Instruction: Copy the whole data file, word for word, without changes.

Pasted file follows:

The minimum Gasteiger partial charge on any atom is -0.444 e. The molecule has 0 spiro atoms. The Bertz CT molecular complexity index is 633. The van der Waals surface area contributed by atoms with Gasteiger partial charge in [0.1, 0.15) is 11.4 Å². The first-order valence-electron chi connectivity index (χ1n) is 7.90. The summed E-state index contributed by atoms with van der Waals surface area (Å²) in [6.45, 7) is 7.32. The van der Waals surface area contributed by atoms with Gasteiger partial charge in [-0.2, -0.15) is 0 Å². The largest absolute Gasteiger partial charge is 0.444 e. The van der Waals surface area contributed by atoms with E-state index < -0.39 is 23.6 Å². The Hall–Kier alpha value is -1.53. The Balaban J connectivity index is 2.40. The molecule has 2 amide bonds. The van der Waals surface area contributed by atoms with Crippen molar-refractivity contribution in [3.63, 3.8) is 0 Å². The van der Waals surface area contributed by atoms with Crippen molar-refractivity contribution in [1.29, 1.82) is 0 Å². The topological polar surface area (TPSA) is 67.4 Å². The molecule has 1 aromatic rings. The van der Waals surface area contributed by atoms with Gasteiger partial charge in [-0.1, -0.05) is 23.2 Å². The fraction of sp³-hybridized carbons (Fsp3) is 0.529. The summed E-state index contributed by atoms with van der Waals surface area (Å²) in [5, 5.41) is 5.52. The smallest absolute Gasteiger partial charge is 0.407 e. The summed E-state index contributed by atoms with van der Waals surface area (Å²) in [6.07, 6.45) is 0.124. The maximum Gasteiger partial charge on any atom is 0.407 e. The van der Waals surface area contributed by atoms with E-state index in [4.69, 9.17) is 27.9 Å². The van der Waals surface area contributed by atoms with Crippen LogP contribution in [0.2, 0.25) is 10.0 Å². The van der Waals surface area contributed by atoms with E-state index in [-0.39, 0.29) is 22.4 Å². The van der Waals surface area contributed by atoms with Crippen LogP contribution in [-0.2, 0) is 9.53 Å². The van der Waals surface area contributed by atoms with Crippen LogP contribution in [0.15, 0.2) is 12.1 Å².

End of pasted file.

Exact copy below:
The minimum Gasteiger partial charge on any atom is -0.444 e. The molecule has 0 spiro atoms. The Bertz CT molecular complexity index is 633. The van der Waals surface area contributed by atoms with Gasteiger partial charge in [0.1, 0.15) is 11.4 Å². The first-order valence-electron chi connectivity index (χ1n) is 7.90. The summed E-state index contributed by atoms with van der Waals surface area (Å²) in [6.45, 7) is 7.32. The van der Waals surface area contributed by atoms with Gasteiger partial charge in [-0.2, -0.15) is 0 Å². The largest absolute Gasteiger partial charge is 0.444 e. The van der Waals surface area contributed by atoms with E-state index < -0.39 is 23.6 Å². The Hall–Kier alpha value is -1.53. The Balaban J connectivity index is 2.40. The molecule has 2 amide bonds. The van der Waals surface area contributed by atoms with Crippen molar-refractivity contribution in [3.63, 3.8) is 0 Å². The van der Waals surface area contributed by atoms with Crippen molar-refractivity contribution in [1.29, 1.82) is 0 Å². The topological polar surface area (TPSA) is 67.4 Å². The molecule has 1 aromatic rings. The van der Waals surface area contributed by atoms with Gasteiger partial charge in [-0.1, -0.05) is 23.2 Å². The fraction of sp³-hybridized carbons (Fsp3) is 0.529. The summed E-state index contributed by atoms with van der Waals surface area (Å²) in [5, 5.41) is 5.52. The smallest absolute Gasteiger partial charge is 0.407 e. The summed E-state index contributed by atoms with van der Waals surface area (Å²) in [6.07, 6.45) is 0.124. The maximum Gasteiger partial charge on any atom is 0.407 e. The van der Waals surface area contributed by atoms with E-state index in [4.69, 9.17) is 27.9 Å². The van der Waals surface area contributed by atoms with Crippen LogP contribution in [0.2, 0.25) is 10.0 Å². The van der Waals surface area contributed by atoms with E-state index in [-0.39, 0.29) is 22.4 Å². The van der Waals surface area contributed by atoms with Crippen LogP contribution in [-0.2, 0) is 9.53 Å². The van der Waals surface area contributed by atoms with Crippen LogP contribution in [0.15, 0.2) is 12.1 Å².